There is also a political crisscross taking place today before our very eyes. This includes Democrats in the U.S. hoping that Netanyahu is forced out of power and the right in Israel praying that Trump will remain in power and that he is reelected a year or so from today.
Rabbi Allen Schwartz of Congregation Ohab Zedek in Manhattan mentioned that Congressman Jerrold Nadler used to live in the same building as his family and that over the years they became good friends. Rabbi Schwartz recently told Mr. Nadler that his relentless and blistering criticism of Mr. Trump has turned the congressman into a one-man Trump reelection team.
This is a challenging week to write an essay on this subject matter. As these words are being typed it seems that the political news here in the U.S. and in Israel is changing every half-hour or so.
In the U.S., the talk of impeaching President Trump has intensified with alacrity. Democrat leaders who have demonstrated numerous times that they have no way to beat Mr. Trump at the polls seem to have reached a conclusion that removing the president from office by impeaching him is their only chance.
In Israel, word on the negotiations between the representatives of Mr. Netanyahu and Mr. Gantz is, surprisingly, that Bibi wants to serve as prime minister for one year and is then offering Mr. Gantz the opportunity to serve three years as prime minister.
It is too early to tell what the thinking is behind the Netanyahu idea. But it is important to note that Mr. Gantz said as recently as this week that while he will agree to serve in a unity government with the Likud Party, he will not serve together with Mr. Netanyahu. That has already seemed to be a shaky and very tentative commitment.
Bibi Netanyahu has been the most successful and effective prime minister in Israel’s history. Donald Trump has brought America back from the abyss on numerous levels. Their opponents cannot position themselves or adapt policies to defeat them at the polls. Their only choice is to render both as dangerously toxic. People are holding on to every developing piece of news. Washington and Jerusalem are excited about changes in the offing. The rest of the United States and most of Israel see directly through these ridiculous charades.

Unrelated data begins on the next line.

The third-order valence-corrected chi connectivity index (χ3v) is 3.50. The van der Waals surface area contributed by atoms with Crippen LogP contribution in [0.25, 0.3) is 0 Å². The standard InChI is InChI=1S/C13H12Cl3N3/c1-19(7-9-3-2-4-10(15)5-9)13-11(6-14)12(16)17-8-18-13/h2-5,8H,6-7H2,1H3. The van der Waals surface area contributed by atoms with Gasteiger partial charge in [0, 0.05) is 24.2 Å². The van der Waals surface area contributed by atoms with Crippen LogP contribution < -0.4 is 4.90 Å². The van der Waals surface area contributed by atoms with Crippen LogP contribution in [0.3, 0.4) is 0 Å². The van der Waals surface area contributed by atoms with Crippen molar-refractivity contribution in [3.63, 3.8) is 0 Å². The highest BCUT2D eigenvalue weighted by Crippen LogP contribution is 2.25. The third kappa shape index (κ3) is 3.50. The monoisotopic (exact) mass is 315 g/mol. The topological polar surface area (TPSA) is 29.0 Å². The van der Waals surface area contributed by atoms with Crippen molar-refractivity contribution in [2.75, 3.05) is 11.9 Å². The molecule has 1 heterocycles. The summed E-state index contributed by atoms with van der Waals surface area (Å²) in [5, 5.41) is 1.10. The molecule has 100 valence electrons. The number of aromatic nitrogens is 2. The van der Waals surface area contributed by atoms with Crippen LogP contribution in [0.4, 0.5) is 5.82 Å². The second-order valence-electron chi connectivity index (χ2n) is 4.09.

It’s too early in the process to say definitively what will happen here. Domestically, the U.S. is paralyzed. The work of the people is stalled while Democrats are focused on the issue of maneuvering the president out of office. In Israel we may be seeing the beginning of the changing of the guard. If that is the case, then it needs to be done in a sane and orderly fashion, not with the zeal of a campaign where wild accusations are hurled around without any basis or thought.
And finally, here on the cusp of the New Year we have to take note that with the talk of beginning impeachment hearings in Congress, the folks with whom Speaker Nancy Pelosi had to meet were Jerrold Nadler, Adam Schiff, and Eliot Engel, three men who will not be at work on Monday and Tuesday.
And one more note, about the Ukraine. It is the only country outside of Israel where the president and prime minister are Jewish. Who is like this people Israel?